Two Hundred Days of Trial


On the occasion of the two hundredth day of trial, and marking two years since the beginning of the NSU-trial against Beate Zschäpe, Ralf Wohlleben, André Eminger, Holger Gerlach and Carsten Schultze in the higher regional court (German: Oberlandesgericht, hereafter OLG) in Munich, NSU-watch would like to present a short appraisal of the proceedings:

1. Amongst the 446 witnesses (22.04.2015) that have testified around 50 are either still active today, or were active at some earlier point in time within the Neo-Nazi network surrounding the NSU. To this day, only a few of the witnesses have shown any sincere desire to assist in the investigation and clarification of the NSU-murders. Lying, downplaying, and claiming not to remember are much more frequently observed behaviors amongst witnesses – and all without consequence. Unlike other typical court proceedings, there has, as of yet, been no penal action taken against any witnesses, including obvious cases of perjury. This kind of conduct lends self-confidence to the neo-Nazis and encourages them to more boldly and publicly lie and then boast about it through social media – as was the case with Thomas Gerlach, a member of the saxon chapter of the neo-Nazi club ‘the Hammerskins.’

The testimony and the manner in which it has been given by the witnesses coming out of the neo-Nazi scene show with clarity that, in the matter of the NSU, we are concerned with a network of militant neo-Nazis that remain supportive of each other to this day when it is a matter of protecting one of their comrades and the glorification of the NSU’s deeds. The thesis that the NSU was an isolated cell with a small group of supporters – which is still maintained by the prosecuting authorities – can no longer be supported.

2. The trial in front of the OLG in Munich has made an essential contribution to the creation and deployment of further parliamentary investigative committees in three federal states (Baden-Württemberg, Hessen, and Nordrhein-Westfalen). In these committees, as it has been the case in the proceedings in Munich, the relevant security services have shown little interest in any serious demystification of the NSU-complex. Security services have continued to raise the shield of ‘protection of confidential sources’ against any honest clarification of the NSU-complex on the whole. Files disappear, in another place a file long believed to be lost reappears. Permission to give testimony (necessary for many security agency officials) is delayed and given only after significant public pressure is raised – as was the case of the Brandenburgian informant Carsten “Piatto” Szczepanski, who appeared in court in a disguise.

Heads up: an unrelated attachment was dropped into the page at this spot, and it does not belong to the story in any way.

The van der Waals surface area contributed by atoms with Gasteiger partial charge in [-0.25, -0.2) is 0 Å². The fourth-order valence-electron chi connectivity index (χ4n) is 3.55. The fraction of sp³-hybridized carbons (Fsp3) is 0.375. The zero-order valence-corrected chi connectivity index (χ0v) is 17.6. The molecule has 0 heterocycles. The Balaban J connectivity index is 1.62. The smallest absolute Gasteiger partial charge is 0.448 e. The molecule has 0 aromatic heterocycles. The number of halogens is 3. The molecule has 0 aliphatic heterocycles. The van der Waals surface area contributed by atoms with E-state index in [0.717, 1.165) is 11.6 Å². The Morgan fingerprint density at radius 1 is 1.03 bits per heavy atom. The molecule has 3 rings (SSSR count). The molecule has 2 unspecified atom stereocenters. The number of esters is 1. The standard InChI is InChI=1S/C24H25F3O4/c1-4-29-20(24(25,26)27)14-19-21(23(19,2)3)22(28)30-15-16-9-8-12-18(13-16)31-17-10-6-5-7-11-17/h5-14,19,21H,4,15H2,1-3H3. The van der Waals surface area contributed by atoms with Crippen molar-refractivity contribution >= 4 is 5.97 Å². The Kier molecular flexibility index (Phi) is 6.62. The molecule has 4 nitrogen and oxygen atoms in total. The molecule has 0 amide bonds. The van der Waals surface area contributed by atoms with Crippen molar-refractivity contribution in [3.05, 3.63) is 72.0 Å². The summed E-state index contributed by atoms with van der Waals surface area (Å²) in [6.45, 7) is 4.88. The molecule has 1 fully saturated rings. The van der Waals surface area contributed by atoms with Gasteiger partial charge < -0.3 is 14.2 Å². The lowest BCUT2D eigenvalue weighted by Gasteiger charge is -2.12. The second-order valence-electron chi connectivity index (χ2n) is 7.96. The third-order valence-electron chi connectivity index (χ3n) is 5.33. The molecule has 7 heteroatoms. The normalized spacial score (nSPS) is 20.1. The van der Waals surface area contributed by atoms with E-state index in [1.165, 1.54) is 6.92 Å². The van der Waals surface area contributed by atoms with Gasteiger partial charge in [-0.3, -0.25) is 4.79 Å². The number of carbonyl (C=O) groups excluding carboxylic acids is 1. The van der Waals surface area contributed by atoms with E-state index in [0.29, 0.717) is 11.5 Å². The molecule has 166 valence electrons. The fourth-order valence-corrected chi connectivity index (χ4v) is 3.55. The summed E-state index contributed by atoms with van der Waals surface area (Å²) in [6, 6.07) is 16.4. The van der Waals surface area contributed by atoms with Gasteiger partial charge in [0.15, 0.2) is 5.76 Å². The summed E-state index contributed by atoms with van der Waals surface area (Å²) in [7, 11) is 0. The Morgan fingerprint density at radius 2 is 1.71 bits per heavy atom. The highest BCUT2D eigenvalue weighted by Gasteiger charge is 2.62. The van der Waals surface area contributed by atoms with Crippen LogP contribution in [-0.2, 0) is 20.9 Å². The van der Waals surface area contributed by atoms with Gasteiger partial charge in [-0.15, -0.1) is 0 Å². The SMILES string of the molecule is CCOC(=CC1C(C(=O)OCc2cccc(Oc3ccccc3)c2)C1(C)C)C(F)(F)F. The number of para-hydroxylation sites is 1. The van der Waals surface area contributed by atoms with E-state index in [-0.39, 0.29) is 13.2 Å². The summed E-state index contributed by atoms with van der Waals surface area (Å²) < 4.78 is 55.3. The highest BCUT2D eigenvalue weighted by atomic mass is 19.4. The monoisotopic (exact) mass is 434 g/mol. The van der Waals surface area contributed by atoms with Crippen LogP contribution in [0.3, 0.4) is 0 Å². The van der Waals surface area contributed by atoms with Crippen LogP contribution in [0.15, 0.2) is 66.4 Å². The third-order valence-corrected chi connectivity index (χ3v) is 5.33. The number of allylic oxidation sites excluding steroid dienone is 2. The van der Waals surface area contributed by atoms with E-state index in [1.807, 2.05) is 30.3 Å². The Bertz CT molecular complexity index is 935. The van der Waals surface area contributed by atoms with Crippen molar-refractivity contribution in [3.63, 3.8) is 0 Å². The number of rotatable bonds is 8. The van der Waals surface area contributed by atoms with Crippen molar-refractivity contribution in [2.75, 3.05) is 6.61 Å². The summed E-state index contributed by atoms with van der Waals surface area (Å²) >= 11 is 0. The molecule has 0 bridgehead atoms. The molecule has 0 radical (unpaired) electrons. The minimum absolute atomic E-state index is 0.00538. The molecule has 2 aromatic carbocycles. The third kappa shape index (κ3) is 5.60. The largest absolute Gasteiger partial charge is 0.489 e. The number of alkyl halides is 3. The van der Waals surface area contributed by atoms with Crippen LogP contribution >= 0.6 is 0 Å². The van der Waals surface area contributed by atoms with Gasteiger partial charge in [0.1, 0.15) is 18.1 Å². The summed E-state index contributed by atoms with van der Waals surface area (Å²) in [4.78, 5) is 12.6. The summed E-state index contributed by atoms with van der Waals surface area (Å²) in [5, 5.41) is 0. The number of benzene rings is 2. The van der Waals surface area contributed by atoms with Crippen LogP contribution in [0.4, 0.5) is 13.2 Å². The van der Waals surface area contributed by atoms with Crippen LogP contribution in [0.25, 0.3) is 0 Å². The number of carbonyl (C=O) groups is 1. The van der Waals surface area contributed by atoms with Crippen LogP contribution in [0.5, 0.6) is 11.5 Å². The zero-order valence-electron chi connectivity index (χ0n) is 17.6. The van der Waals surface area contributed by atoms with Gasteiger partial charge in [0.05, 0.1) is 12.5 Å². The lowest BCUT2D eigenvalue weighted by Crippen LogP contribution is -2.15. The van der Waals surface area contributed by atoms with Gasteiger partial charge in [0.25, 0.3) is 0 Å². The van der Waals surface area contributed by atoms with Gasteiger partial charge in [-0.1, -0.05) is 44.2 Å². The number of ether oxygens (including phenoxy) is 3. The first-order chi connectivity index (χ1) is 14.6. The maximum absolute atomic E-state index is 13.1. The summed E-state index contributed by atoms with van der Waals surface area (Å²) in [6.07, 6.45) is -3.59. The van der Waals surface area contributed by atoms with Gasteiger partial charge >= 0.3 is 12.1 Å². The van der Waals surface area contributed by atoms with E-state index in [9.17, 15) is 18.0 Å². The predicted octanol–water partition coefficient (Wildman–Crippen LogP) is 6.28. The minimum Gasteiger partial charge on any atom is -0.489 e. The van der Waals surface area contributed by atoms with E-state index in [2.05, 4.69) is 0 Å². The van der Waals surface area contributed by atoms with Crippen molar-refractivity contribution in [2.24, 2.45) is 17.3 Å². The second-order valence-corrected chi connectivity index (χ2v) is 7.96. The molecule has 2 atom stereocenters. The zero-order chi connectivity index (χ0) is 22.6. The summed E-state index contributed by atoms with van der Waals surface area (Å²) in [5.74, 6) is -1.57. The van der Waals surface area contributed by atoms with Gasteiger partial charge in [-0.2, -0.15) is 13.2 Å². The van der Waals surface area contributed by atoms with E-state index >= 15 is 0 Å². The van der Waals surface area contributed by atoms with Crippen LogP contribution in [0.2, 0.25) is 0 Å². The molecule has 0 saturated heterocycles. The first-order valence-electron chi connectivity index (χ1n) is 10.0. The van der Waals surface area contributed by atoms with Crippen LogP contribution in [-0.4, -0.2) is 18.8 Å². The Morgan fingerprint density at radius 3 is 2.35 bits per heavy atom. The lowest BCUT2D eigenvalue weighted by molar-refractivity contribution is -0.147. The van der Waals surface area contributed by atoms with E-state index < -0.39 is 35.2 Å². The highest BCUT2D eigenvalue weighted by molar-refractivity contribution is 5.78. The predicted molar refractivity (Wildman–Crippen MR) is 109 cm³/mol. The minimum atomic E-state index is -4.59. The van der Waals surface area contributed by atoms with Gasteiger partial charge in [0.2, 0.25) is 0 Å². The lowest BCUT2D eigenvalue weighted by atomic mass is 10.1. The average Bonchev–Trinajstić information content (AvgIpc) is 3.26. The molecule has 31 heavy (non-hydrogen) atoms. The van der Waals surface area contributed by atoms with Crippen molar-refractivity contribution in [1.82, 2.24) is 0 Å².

During cross-examination and in their comprehensively researched requests for evidence, the attorneys representing the co-plaintiffs repeatedly point out inconsistencies and contradictions. These inconsistencies are also to be seen in the work of the secret services – like the recent example of inconsistency in regard to the presence of an employee of the state Verfassungsschutz (Bureau of Constitutional Protection) at the murder scene of Halil Yozgat. These and other requests for evidence point out that a comprehensive clarification of the serial murders and attacks perpetrated by the NSU require a will for clarification from everyone.

3. We say: without considering racism within our society and its institutions, the NSU-complex cannot be clarified. The testimony of the victims of the nail bomb attack on Köln’s Keup street made it clear how close the agreement is between the neo-Nazi attacks and the racist investigative practices from various agencies and the judiciary, as well as other parts of society. The trial has shown itself here – unlike in the parliamentary investigative committees – as the place where the victims, their families, and others who have been effected by the violence could contribute to the clarification of the murders in their role as active co-plaintiffs. They are getting the hearing that has been refused them for years.

The confrontation with the NSU and the burden of their murders and attacks is not limited to a judicial process against the accused, who stand before the OLG in Munich. The survivors hope to find out for certain in the proceedings, who killed their family members. The complete resolution and clarification of the background behind the neo-Nazi serial murders and attacks is a prerequisite for a societal confrontation, as it may yet come to.